With this post, I will pretty much run out of National Geographic posts from my old blog. I am going to attempt to keep posting entire issues, but I may go back to the pattern I originally set up on the old blog, where I generally posted two articles at a time. If I were to keep posting entire issues, it likely would slow me way down on my reading. The magazines just seem to go faster when I read two and review two, rather than reading the entire issue.
The “pretty much” is because I do have three National Geographic posts left, but two are from the October 1888 issue, which I am still plugging away at slowly. National Geographic didn’t start trying to attract a general audience until around 1905, so those first 17 years of issues will be slow going.
A Five-Step Plan to Feed the World, by Jonathan Foley, photographs by George Steinmetz and Jim Richardson
Over the next 35 years, from 2015 to 2050, the food needs of the world will likely double. This is due not only to population increase, but also to the increase in prosperity of formerly impoverished nations. These developing nations are now demanding more in terms of meat, milk, and eggs, as well as of produce. As a result, scientists need to come up with new ways to feed these people while not wrecking the environment in the process. Foley led what he refers to as “a team of scientists” who have studied this very question and they came up with five steps that may help with this.
These five steps are to freeze agriculture’s footprint, to grow more on farms we’ve got, to use resources more efficiently, to shift diets (to less meat-intensive diets, for example), and to reduce waste.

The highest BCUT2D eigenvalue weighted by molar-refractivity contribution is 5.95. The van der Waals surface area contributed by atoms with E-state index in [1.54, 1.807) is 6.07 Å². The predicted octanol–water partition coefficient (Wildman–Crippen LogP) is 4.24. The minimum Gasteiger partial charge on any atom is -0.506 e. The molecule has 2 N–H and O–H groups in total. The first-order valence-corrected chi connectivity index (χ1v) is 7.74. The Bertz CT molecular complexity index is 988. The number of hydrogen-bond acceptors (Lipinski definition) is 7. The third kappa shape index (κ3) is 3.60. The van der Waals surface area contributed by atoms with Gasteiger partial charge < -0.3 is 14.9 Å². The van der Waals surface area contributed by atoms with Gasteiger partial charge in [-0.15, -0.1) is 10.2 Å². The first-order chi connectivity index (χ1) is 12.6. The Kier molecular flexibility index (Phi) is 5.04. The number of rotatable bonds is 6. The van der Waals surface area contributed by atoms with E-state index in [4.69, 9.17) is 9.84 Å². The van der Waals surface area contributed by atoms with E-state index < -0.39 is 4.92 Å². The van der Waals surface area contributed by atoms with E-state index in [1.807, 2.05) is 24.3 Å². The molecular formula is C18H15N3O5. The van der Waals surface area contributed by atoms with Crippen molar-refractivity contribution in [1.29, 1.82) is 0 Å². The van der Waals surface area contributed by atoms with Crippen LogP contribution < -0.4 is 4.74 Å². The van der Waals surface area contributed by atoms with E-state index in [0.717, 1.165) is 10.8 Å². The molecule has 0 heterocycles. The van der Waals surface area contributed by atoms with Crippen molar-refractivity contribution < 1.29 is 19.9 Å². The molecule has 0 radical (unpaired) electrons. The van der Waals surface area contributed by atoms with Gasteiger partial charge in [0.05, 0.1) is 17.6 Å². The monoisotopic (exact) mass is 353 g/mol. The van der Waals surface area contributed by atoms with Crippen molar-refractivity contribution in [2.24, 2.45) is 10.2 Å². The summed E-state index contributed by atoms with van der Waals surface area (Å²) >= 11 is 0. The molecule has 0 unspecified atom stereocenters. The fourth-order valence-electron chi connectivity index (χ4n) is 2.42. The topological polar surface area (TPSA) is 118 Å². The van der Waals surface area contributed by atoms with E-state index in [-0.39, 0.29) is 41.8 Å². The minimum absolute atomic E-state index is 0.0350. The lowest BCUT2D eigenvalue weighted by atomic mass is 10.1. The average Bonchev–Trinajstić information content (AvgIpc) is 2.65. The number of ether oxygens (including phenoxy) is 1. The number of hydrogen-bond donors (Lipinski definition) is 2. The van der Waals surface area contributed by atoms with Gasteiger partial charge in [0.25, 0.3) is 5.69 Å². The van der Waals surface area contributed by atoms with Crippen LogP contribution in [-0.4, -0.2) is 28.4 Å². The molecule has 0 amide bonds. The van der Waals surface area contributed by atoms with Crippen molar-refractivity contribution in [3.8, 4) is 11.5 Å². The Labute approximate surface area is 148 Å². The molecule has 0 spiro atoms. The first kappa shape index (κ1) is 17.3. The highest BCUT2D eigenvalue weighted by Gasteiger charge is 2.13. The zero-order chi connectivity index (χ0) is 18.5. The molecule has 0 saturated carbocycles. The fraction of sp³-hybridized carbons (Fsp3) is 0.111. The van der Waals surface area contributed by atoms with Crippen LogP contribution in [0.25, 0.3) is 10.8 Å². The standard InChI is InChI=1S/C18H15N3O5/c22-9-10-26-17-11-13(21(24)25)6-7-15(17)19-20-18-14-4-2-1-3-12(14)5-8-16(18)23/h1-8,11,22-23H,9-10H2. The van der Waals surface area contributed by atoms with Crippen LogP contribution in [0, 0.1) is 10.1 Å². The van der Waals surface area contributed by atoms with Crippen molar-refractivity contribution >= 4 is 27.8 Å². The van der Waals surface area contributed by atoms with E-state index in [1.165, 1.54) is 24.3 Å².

These goals seem to be pretty obvious to me. Further, while this article gives a few examples of how these goals might be achieved, it then ends with “we already know what we have to do; we just need to figure out how to do it.” I felt sort of underwhelmed by this conclusion. I guess I should count it as a good thing that scientists are thinking about this topic at all.
Digging Utah’s Dinosaurs, by Peter Miller, photographs by Cory Richards
In Digging Utah’s Dinosaurs, we meet the Miller brothers, Ian and Dane, who are paleobotanists. We join the Miller brothers on an expedition at Grand Staircase-Escalante National Monument in Utah, where they are searching for signs of the lost continent of Laramidia.
90 million years ago, the area which is now North America was two separate continents, Appalachia to the east and Laramidia to the west. The Western Interior Seaway lay between them. The Miller brothers, along with other scientists, are searching for the species of dinosaur who lived in this area and trying to figure out why the dinosaurs of northern Laramidia were so different from those in southern Laramidia. It is possible that there was a physical barrier of some sort, but they have not yet found any evidence of such a barrier. Instead, the going theory is that the area, much of which is now desert, was a tropical rainforest. This means that the herbivorous animals would not have had to have gone very far in search of food. This also means that any carnivorous animals in the area also would not have had to wander very far. The result would be a less dramatic version of how isolation caused divergence in Australia and Madagascar. The species would have had different pressures causing different traits to be selected for, resulting in very different species.
Finally, I noticed that the writer, Peter Miller, shares a surname with the Miller brothers. Miller is a very common name in the United States (the sixth most common, as of the 2000 census), so it is not impossible that this is a coincidence. However, it is also not impossible that all three Millers are related in some way. I have been unable to determine which of these it is.